This past weekend Eric and I went on an adventure to Balston Spa, NY to the 4H Shooting Sports Workshop, a first for both of us. The purpose was for Eric to be trained as a 4H air rifle instructor and for me to be an air pistol instructor so that, starting in October 2018 we can then start scheduling classes for these two disciplines allowing us to teach air rifle/pistol to kids from 9-19 and be the first Monroe County 4H Shooting Sports facility.
We arrived Friday a bit early, at 5:15 or so. Dinner started at 6 and then we had our first couple of training items that were non-shooting topics but necessary for our training. Each group then met briefly to go over the agenda for the next couple of days, so we had Archery, Shotgun, Muzzle Loader, Rifle (air and center/rim fire), air pistol, hunting and coordinators (think organizers). We ended at 9, went to the hotel and went right to sleep. The next morning we were back at their facility at 7:30 or so and broke into our groups at 8.
The air pistol group met indoors in another facility and started setting up our indoor air pistol range using the Crosman "tents" to set up a corridor with 2 walls and a backstop of ballistic fabric. With this out of the way the three instructors then set about going over the curriculum that we would eventually be teaching to the kids. Some of us had a chance to then shoot the pistols using the 4H method, in our makeshift "range". This took us to noon at which point we went back to the main facility for lunch.
An hour later we were back at it allowing everyone else to shoot using the 4H method. A bit later we were then being told that we need to break down the content so that each person (13 in total) has a portion of the content to speak to in front of our "kids" the next morning. The great thing about 4H is that they have an awesome curriculum that is tried and true. Essentially every course lesson has the intent of 30 minutes of learning/teaching followed then doing what you just learned about. So kids aren't bored and are quickly doing what they are here to do instead of being bored having to sit through hours of talking.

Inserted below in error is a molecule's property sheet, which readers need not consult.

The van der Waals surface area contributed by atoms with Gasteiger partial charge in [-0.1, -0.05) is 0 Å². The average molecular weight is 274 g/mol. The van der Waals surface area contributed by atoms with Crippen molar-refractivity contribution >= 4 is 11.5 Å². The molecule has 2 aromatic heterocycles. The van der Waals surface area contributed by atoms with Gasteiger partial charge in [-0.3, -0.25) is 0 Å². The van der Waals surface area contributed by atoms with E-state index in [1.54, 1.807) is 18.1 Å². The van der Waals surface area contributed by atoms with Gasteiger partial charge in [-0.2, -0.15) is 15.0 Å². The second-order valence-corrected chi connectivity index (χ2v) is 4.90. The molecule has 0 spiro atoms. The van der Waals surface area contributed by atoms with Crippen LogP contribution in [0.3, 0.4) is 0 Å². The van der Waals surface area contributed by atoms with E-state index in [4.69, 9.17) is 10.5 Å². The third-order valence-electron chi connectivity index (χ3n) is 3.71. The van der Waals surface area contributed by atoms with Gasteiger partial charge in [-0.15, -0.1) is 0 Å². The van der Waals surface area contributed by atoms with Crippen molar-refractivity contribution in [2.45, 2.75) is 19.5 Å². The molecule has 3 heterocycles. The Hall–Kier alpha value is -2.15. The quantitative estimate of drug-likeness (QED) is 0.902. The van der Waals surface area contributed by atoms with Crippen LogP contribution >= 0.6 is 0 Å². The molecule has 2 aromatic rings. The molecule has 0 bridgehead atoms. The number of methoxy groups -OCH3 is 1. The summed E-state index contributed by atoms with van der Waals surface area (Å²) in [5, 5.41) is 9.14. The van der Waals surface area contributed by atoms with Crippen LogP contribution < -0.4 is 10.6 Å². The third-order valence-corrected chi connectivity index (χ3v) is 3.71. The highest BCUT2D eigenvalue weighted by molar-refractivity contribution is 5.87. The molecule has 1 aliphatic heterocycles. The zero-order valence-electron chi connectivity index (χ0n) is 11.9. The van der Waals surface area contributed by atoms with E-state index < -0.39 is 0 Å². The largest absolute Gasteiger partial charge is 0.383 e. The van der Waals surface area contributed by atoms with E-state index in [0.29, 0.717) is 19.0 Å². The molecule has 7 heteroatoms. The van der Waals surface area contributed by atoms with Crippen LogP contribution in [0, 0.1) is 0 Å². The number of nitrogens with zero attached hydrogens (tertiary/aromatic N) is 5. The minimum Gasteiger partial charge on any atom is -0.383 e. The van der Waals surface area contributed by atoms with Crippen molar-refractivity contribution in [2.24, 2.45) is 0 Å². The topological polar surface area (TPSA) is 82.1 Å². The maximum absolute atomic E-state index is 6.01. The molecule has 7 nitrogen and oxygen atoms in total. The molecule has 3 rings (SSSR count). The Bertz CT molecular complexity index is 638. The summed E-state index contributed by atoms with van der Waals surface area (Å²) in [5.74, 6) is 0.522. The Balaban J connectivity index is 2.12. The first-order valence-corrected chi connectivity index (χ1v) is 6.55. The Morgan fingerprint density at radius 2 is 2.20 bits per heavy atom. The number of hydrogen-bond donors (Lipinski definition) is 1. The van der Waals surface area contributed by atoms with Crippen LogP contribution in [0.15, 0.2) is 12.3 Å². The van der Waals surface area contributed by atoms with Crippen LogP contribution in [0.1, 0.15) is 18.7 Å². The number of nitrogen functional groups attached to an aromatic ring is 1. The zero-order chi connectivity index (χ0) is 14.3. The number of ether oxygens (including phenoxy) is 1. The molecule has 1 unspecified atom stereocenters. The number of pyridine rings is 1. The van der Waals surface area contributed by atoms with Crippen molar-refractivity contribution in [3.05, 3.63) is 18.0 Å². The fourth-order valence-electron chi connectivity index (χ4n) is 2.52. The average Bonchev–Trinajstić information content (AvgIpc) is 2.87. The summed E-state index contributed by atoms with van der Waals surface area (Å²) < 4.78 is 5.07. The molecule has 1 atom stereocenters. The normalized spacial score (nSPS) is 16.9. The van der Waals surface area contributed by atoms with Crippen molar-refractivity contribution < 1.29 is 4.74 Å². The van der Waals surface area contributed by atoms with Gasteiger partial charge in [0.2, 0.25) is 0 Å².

So we separated out parts and did a dry run and our instructors were impressed because we were one of the few groups to do this in under 30 minutes, which apparently is rare. This finished the instruction for the day, so we went back to the facility for dinner at 5:30. We then had a couple more hours of instruction on risk assessment and something else (it's a blur at this point) and then they held and auction. Each participant was encouraged to bring an item to auction off to help defray some of the costs of the workshops. All in all there were 97 items I believe. Crosman was AMAZING and provided us with two spring piston rifles and I brought a 40" rifle case that I couldn't use. Once again everything finished at 9pm and we were back at the hotel and sleeping.
The next morning we again met and then went to our facility to run through our instruction again and to take a quick "assessment". We then worked with the coordinator, who taught us what they learned, and we then taught the coordinators what we learned. We cleaned up and went back to the facility for lunch at noon followed by the awarding of certificates. We said our good-byes and headed back to Rochester with a lot of information in our heads.